Worldview: The Rambling Road: Are we awake?

Unfortunately, sometimes we’re awake when we don’t want to be. Insomnia has many and various causes, but for some people the problem is both chronic and enduring.

I’ve struggled with sleep as long as I can remember. For whatever reason, I’m more awake late at night and I tend to hit my stride just about the time everyone else is ready for bed. Being a night owl makes living what most people call a normal life difficult at best.

But the problem is that it’s not just staying up late. My body seems to have an awake switch that, once its turned on, no matter how tired I might otherwise be, I’m awake. There is no real rhyme or reason to that switch. It can stay on for one day, wake me up in the middle of the night, or in my worst circumstances, keep me awake for weeks.

I’ve learned to cope with that kind of insomnia for the most part, but I’ve discovered that it makes recovering from an illness a challenge I did not anticipate facing. Now, in addition to the challenge of being awake at appropriate times, I have to make sure that I am not so fatigued I cause myself further harm.

That said, it is a problem that can be managed. I have to be careful with when and how much caffeine I consume, and I’m discovering that how much, when, and what kind of calories I consume can contribute as well. As with most things, this is a learning experience, and as I learn, I will continue to share what I know with you.

DLH

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Worldview: Food: The problem with making your own food…

The problem with making your own food is that you actually have to make it.

It’s amazing to me how, in certain ways, lazy we moderns are compared to our ancestors or people living in parts of the world without our standard of living. Granted, all sorts of measures say we’re the most productive humans ever, but those measures treat modernity as the pinnacle of civilization to this point, which fact remains to be proven.

It wasn’t all that long ago that failing to produce one’s own food meant starvation and death rather than a late night run to the grocery or Taco Bell even in our own culture. Perhaps our ancestors weren’t as productive on the modernity scale, but they certainly knew how to survive without the incredibly large and fragile web of dependence we’ve created for ourselves.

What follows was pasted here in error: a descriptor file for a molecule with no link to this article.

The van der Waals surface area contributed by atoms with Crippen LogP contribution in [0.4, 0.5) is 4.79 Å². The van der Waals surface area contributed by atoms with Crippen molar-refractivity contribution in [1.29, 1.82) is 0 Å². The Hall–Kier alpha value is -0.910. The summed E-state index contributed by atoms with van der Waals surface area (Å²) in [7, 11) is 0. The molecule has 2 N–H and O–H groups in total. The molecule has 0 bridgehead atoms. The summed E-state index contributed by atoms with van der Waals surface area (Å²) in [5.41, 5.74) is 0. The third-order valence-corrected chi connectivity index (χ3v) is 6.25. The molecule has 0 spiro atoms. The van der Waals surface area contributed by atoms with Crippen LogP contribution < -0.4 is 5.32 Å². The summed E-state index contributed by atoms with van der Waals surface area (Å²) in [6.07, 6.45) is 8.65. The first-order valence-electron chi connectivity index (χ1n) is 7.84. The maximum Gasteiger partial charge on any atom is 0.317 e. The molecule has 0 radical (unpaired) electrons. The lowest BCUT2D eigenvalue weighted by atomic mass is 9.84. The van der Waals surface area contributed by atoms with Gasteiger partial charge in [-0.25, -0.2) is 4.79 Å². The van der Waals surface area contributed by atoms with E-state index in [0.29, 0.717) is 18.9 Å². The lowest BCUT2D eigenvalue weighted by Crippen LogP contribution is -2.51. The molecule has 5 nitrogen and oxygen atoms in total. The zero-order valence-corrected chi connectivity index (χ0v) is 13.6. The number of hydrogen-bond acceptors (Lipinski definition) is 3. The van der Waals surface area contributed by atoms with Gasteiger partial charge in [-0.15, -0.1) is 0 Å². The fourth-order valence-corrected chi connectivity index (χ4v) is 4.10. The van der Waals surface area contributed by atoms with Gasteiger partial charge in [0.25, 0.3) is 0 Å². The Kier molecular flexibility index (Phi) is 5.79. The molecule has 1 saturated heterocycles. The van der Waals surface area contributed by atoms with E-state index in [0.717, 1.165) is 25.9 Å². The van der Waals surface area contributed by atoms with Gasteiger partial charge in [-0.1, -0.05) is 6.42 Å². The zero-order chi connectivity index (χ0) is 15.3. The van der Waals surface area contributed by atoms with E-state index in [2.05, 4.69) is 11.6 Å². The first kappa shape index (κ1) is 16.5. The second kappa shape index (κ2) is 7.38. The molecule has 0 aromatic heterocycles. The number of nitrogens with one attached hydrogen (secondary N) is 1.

Nevertheless, I consider returning to a form of their productivity worth pursuing, but for me, it’s a constant battle to actually do it. I have to remember to proof my sourdough starter before the bread runs out or start my next cheese run in enough time that it’s ready when I want to eat it.

Perhaps the problem is that I have the luxury of thinking of it as a problem. For my ancestors, it was life itself. For me, at least as of yet, it’s a luxury and a novelty. I’m not saying I want to be at risk of starving, but I do want to take the undertaking more seriously.

DLH

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Worldview: Coffee: The thing about artisanal things

The coffee roasting I do is probably best defined as artisanal. That word tends to conjure the image in most people’s minds of a skilled craftsperson working tirelessly to produce masterpiece after masterpiece in his or her chosen form, and to a great degree, that image is correct.

Most of the time.

The fact is, however, that even for the most skilled craftsperson, things sometimes go wrong. And so it is with coffee.